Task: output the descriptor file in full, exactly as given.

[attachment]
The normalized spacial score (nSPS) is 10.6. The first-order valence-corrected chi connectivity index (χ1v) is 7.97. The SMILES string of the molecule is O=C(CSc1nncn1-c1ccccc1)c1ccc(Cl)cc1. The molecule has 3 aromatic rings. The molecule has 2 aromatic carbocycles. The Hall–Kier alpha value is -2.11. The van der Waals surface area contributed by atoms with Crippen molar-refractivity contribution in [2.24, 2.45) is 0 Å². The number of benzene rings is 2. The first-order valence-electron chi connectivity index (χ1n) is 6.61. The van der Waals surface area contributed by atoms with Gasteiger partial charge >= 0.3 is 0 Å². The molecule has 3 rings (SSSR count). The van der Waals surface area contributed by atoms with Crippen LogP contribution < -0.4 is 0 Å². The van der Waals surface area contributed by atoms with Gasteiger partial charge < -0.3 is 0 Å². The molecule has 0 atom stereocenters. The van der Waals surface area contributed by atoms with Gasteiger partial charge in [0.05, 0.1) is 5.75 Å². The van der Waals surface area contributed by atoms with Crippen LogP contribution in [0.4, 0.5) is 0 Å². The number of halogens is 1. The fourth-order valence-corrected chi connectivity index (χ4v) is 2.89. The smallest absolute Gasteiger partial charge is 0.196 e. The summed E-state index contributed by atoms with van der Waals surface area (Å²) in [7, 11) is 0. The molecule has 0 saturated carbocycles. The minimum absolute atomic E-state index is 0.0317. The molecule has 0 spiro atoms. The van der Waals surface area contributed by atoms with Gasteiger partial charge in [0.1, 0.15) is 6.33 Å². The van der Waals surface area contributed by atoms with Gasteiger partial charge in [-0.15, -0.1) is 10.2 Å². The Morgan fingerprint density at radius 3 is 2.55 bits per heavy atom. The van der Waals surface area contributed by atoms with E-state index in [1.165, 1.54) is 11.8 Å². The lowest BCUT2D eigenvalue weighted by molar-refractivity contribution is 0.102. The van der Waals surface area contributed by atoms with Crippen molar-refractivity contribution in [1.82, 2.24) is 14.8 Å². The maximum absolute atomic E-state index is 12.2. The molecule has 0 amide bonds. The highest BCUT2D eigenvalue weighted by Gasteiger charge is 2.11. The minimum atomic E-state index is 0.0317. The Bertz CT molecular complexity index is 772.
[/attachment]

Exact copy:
The normalized spacial score (nSPS) is 10.6. The first-order valence-corrected chi connectivity index (χ1v) is 7.97. The SMILES string of the molecule is O=C(CSc1nncn1-c1ccccc1)c1ccc(Cl)cc1. The molecule has 3 aromatic rings. The molecule has 2 aromatic carbocycles. The Hall–Kier alpha value is -2.11. The van der Waals surface area contributed by atoms with Crippen molar-refractivity contribution in [2.24, 2.45) is 0 Å². The number of benzene rings is 2. The first-order valence-electron chi connectivity index (χ1n) is 6.61. The van der Waals surface area contributed by atoms with Gasteiger partial charge >= 0.3 is 0 Å². The molecule has 3 rings (SSSR count). The van der Waals surface area contributed by atoms with Crippen LogP contribution < -0.4 is 0 Å². The van der Waals surface area contributed by atoms with Gasteiger partial charge < -0.3 is 0 Å². The molecule has 0 atom stereocenters. The van der Waals surface area contributed by atoms with Gasteiger partial charge in [0.05, 0.1) is 5.75 Å². The van der Waals surface area contributed by atoms with Crippen LogP contribution in [0.4, 0.5) is 0 Å². The number of halogens is 1. The fourth-order valence-corrected chi connectivity index (χ4v) is 2.89. The smallest absolute Gasteiger partial charge is 0.196 e. The summed E-state index contributed by atoms with van der Waals surface area (Å²) in [7, 11) is 0. The molecule has 0 saturated carbocycles. The minimum absolute atomic E-state index is 0.0317. The molecule has 0 spiro atoms. The van der Waals surface area contributed by atoms with Gasteiger partial charge in [0.1, 0.15) is 6.33 Å². The van der Waals surface area contributed by atoms with Gasteiger partial charge in [-0.15, -0.1) is 10.2 Å². The Morgan fingerprint density at radius 3 is 2.55 bits per heavy atom. The van der Waals surface area contributed by atoms with E-state index in [1.165, 1.54) is 11.8 Å². The lowest BCUT2D eigenvalue weighted by molar-refractivity contribution is 0.102. The van der Waals surface area contributed by atoms with Crippen molar-refractivity contribution in [1.82, 2.24) is 14.8 Å². The maximum absolute atomic E-state index is 12.2. The molecule has 0 amide bonds. The highest BCUT2D eigenvalue weighted by Gasteiger charge is 2.11. The minimum atomic E-state index is 0.0317. The Bertz CT molecular complexity index is 772.